Dam Wall Rising

Residents living near the Hawkesbury River are being urged to have a say on the Environmental Impact Statement (EIS) announced last by WaterNSW, on raising the height of the Warragamba Dam wall.

The EIS is based on the Hawkesbury-Nepean Valley Flood Risk Management Strategy– Resilient Valley, Resilient Communities, a long-term plan to minimise significant risks to life and livelihoods and damage to urban and rural property which was released by the State Government in May 2017.

The EIS summary states that raising the dam wall by 14 metres will reduce the risk to life and reduce flood damage downstream by 75 per cent.

The EIS is on public exhibition until November 12th and there are several webinars being held between October 12 and November 4th.

Warragamba Dam, which has a 142-metre high wall, took 12 years to build from 1948 to 1960. The dam wall was strengthened and raised by five metres in the 1980s to meet contemporary dam safety standards.

In 2002, a 700-metre-long auxiliary spillway was completed to ensure dam safety in extreme and rare flood events and to bring the dam up to NSW Dams Safety Committee standards.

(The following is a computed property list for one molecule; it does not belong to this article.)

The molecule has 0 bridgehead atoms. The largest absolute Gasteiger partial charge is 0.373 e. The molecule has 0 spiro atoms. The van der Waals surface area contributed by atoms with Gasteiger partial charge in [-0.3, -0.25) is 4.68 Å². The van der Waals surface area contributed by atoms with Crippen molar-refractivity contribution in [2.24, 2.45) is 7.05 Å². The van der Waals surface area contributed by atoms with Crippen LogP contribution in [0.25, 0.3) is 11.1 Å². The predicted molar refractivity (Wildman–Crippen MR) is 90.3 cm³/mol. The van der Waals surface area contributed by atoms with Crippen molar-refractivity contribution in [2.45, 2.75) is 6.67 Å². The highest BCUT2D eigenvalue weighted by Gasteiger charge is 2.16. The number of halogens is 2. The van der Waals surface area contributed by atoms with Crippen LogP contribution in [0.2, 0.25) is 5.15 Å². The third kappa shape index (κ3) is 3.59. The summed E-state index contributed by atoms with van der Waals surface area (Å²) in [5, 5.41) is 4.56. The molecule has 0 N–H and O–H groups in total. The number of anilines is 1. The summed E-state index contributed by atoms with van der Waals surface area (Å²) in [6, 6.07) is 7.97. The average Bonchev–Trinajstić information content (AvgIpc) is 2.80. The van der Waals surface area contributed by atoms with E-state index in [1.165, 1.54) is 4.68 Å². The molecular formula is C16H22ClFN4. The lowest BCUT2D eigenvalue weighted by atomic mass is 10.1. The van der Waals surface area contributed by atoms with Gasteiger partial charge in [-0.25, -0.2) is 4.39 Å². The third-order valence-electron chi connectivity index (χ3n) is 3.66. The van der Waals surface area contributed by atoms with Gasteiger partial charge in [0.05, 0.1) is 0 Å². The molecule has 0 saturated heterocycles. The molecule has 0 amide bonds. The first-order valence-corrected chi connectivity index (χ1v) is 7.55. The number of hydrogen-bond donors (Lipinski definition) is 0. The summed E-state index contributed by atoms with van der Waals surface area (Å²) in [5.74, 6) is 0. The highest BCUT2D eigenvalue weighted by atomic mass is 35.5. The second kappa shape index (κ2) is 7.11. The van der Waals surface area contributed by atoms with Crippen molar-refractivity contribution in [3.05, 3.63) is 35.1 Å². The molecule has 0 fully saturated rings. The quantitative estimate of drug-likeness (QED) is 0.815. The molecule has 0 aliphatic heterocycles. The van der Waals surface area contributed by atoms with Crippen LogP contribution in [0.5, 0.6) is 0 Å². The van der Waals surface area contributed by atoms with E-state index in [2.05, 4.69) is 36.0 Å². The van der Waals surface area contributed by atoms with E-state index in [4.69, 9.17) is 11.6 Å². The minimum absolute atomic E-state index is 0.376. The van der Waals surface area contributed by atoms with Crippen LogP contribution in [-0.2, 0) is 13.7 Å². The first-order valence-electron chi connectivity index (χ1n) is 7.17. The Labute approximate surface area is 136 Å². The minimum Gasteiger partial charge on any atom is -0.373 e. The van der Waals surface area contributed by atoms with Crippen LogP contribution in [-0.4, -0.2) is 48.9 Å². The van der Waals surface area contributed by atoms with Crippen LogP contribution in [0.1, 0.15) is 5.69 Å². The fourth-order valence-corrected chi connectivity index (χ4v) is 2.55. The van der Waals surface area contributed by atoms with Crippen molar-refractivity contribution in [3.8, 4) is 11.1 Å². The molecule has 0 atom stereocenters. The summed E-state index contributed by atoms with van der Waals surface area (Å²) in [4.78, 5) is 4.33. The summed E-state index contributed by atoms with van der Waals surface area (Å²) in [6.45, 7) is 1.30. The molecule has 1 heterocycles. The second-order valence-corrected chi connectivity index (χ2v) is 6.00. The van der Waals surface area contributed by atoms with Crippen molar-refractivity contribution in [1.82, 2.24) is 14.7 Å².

Hawkesbury City Council has welcomed the release of the EIS saying it will enable the community to understand the potential impacts the project would have on the Hawkesbury region, as well as upstream from the dam.

Hawkesbury City Mayor Patrick Conolly said: “As a region downstream from the dam we need to be very mindful of the potential impacts from flooding, and the impacts to the environment.”

The flooding earlier this year left Hawkesbury City Council with a damage bill of well over $30 million including $24million-worth of damage to roads and bridges.

Council’s damage bill also includes $2.4million in building assets, $3.4 million in park assets and $1.1million in sewer assets. www.planningportal.nsw.gov.au/major-projects/ project/10571.

Council will now review the EIS and will consider its formal position on the project in time to make a submission to WaterNSW.

Environmental groups have raised concerns about the impact inundation will have on a world heritage area and critically endangered species.

To view the EIS and make a submission visit www.waternsw.com.au/wdr. WaterNSW will also be hosting a series of online information sessions during the exhibition period. www.waternsw.com.au/projects/greater-sydney/warragamba-dam-raising

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